Handstand Analysis: Let’s begin by watching the video below:
What does the person on the left need to be able to do to perform the handstand the same way as a person on the right?
Just by looking into two pictures, you can see two major differences:
Number one: on the left, the spine is hyperextended while it is straight on the right.
Number two: the shoulders are not completely flexed on the left. In other words, there is no straight line between the torso and arms. While there is complete flexion to a vertical line of the model on the right.
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Let’s talk about the shoulders first:
Lack of overhead shoulder flexibility is very common.
A broken handstand often happens when the shoulder flexibility does not allow for the trunk to be vertical, and thus, not to fall, the body has to curve back over the base of support which is the hands.
It is possible to perform a handstand with a straight body and not a fully flexed shoulder joint.
To do something like this:
- the torso and the legs will be angled, they will not be vertical, and thus,
- the center of gravity is not going to be directly over the hands
This means that to move the center of gravity over the hands, the head will have to move forward, and thus, a lot more flexibility and strength is required from the wrists and forearms.
Shoulder flexors strength is also going to be required to hold this type of handstand. Strength in a posterior chain—back extensors, Glutes, and Hamstrings—is also required.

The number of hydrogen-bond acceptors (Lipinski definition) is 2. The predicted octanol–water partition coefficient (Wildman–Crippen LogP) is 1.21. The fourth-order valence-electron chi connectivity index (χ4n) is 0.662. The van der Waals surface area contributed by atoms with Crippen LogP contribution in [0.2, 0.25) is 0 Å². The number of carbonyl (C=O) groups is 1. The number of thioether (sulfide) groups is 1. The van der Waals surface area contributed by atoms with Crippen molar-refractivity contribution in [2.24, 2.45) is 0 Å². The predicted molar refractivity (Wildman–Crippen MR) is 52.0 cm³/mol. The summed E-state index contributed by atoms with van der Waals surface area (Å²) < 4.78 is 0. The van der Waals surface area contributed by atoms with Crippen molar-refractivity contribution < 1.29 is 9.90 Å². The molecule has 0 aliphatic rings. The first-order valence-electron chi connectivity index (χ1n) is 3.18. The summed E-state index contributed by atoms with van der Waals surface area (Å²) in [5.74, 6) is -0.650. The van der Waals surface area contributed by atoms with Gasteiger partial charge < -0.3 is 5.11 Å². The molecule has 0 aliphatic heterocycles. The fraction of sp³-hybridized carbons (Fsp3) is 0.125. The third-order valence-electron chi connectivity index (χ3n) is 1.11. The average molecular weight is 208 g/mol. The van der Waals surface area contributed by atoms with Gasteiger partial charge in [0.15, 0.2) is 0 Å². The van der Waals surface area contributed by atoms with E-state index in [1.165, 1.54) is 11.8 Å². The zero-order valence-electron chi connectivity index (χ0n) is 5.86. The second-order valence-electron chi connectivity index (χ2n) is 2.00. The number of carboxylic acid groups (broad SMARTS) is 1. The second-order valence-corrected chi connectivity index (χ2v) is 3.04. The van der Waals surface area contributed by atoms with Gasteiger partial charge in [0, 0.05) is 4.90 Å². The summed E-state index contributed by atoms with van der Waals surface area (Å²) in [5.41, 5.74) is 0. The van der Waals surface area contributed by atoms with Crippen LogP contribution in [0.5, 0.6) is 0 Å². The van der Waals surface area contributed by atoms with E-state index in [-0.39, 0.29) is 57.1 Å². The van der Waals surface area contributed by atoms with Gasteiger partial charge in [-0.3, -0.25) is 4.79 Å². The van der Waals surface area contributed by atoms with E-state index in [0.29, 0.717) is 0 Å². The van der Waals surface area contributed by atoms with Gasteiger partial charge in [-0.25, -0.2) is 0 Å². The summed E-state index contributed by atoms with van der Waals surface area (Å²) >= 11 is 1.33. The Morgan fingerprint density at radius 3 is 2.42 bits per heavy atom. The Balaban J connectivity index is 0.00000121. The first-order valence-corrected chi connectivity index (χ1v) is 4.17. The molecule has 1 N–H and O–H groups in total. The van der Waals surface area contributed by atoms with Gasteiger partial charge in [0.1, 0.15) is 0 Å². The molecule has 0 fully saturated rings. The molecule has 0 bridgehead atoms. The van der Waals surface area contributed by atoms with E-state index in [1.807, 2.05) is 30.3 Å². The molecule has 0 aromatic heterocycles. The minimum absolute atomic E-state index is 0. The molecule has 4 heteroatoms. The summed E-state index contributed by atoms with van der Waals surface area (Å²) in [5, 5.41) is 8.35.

On the other hand, one is able to perform a handstand with fully flexed shoulders and still have that “banana bend” in their back. This type of handstand is actually an advanced form of handstand.
Now, there are cases where people are able to move their arms to the completely vertical line which means that they have the overhead shoulder flexibility, and yet they still perform a broken handstand. This is usually a balance and awareness issue, and not the shoulder flexibility issue.
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Now let’s assume the shoulder flexibility is actually a problem. Which muscles need to be stretched to gain full overhead shoulder flexibility?
Let’s start with the shoulder girdle.
For the scapula to get into the right position—Rhomboids, Pectoralis minor, and Levator scapulae must be flexible enough to allow this to happen.
The strength component comes from Trapezius and Serratus anterior.
If there’s weakness, injury, or improper innervation of these muscles, proper overhead position will be challenging or even impossible.
Now let’s take a look at the shoulder joint.
You could see on the left, shoulder flexion is incomplete while it’s complete on the right.
The muscles that restrict are Latissimus dorsi. Teres major, Pectoralis major (the sternal component), while Infraspinatus and posterior Deltoid can also resist full shoulder flexion.
The strength to hold the arm directly overhead comes from anterior Deltoid, middle Deltoid, and Clavicular component of Pectoralis major.
While the shoulder joint stabilization comes from the four Rotator cuff muscles: Teres minor, Infraspinatus, Supraspinatus, and Subscapularis.
As mentioned earlier, sometimes the reason for a broken handstand is not lack of strength or flexibility in the shoulder but lack of balance and awareness.
Quick note about the wrist flexibility:
While 90-degree wrist flexibility is needed for a handstand, it is always recommended to have more flexibility than required. This is because the muscles are not very strong in the end ranges. And while core strength and awareness is always important, in a perfectly balanced handstand, there isn’t a lot of core strength required because the weight is straight down.
However, a student learning a handstand will benefit greatly from having a strong core all around, not just the front, not just abdominals.If you are lacking in wrist flexibility or overhead shoulder flexion, it’s best to work on them first.
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